After all the fear-mongering, charges of fear-mongering, counter-fear-mongering, and so on, the surveillance bill discussions went behind closed doors when Congress left for the week.
The chairmen and ranking members of the judiciary and intelligence committees are supposed to be the ones forging that compromise. But a statement just out from the Democratic chairmen of those committees in the House and Senate (including the pro-immunity Senate intelligence committee chair Jay Rockefeller (D-WV)) indicates that things aren’t going so well:
“In what should have been a bipartisan, bicameral meeting, staff members of the House and Senate Judiciary and Intelligence Committees met today to work in good faith to reach a compromise on FISA reform. As we have said, we are using this week to work on a compromise that strengthens our national security and protects Americans’ privacy. Unfortunately, we understand our Republican counterparts instructed their staffs not to attend this working meeting, therefore not allowing progress to be made in a bipartisan, bicameral way. While we are disappointed that today’s meeting could not reflect a bipartisan effort, we will continue to work and hope Republicans will join us to put our nation’s security first.”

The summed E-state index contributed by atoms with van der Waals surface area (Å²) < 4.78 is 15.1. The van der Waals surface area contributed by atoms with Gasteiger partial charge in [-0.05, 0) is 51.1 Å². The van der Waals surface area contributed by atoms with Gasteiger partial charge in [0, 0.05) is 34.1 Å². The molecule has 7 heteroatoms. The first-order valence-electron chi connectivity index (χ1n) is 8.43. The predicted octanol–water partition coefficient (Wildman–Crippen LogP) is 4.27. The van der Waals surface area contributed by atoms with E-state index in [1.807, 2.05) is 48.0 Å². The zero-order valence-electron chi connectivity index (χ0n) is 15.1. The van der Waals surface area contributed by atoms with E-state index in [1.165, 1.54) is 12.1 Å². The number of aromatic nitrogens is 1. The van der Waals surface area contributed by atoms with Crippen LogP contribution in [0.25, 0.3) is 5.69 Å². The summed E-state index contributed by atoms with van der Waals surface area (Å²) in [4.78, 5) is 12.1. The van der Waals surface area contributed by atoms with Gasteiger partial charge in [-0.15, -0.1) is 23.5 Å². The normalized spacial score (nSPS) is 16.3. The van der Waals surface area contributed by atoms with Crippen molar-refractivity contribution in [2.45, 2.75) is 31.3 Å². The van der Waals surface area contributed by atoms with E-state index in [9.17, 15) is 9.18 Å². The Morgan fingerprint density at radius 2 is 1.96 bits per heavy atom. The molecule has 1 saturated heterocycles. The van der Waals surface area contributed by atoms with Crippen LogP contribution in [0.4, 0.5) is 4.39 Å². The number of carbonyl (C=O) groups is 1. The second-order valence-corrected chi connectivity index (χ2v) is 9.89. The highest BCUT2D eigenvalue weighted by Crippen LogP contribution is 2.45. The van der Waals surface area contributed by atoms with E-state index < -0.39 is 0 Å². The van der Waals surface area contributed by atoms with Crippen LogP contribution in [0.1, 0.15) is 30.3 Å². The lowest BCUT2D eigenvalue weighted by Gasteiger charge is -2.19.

We’ll let you know if we get a response on this from the Republicans.
Update: A Democratic aide clarifies that this was to be the first meeting of the staff.
Update: House Majority Leader Steny Hoyer’s (D-MD) statement is more to the point:
â…The decision to not participate, coupled with their vote against an extension of their bill – the Protect America Act – only serves to reinforce the perception that Republicans prefer to have a political issue rather than a strong new FISA bill in place as quickly as possible. Certainly Republicans do not really believe that the role of the House is to simply rubberstamp whatever bills the Senate passes.
Update: See the Republicans response here.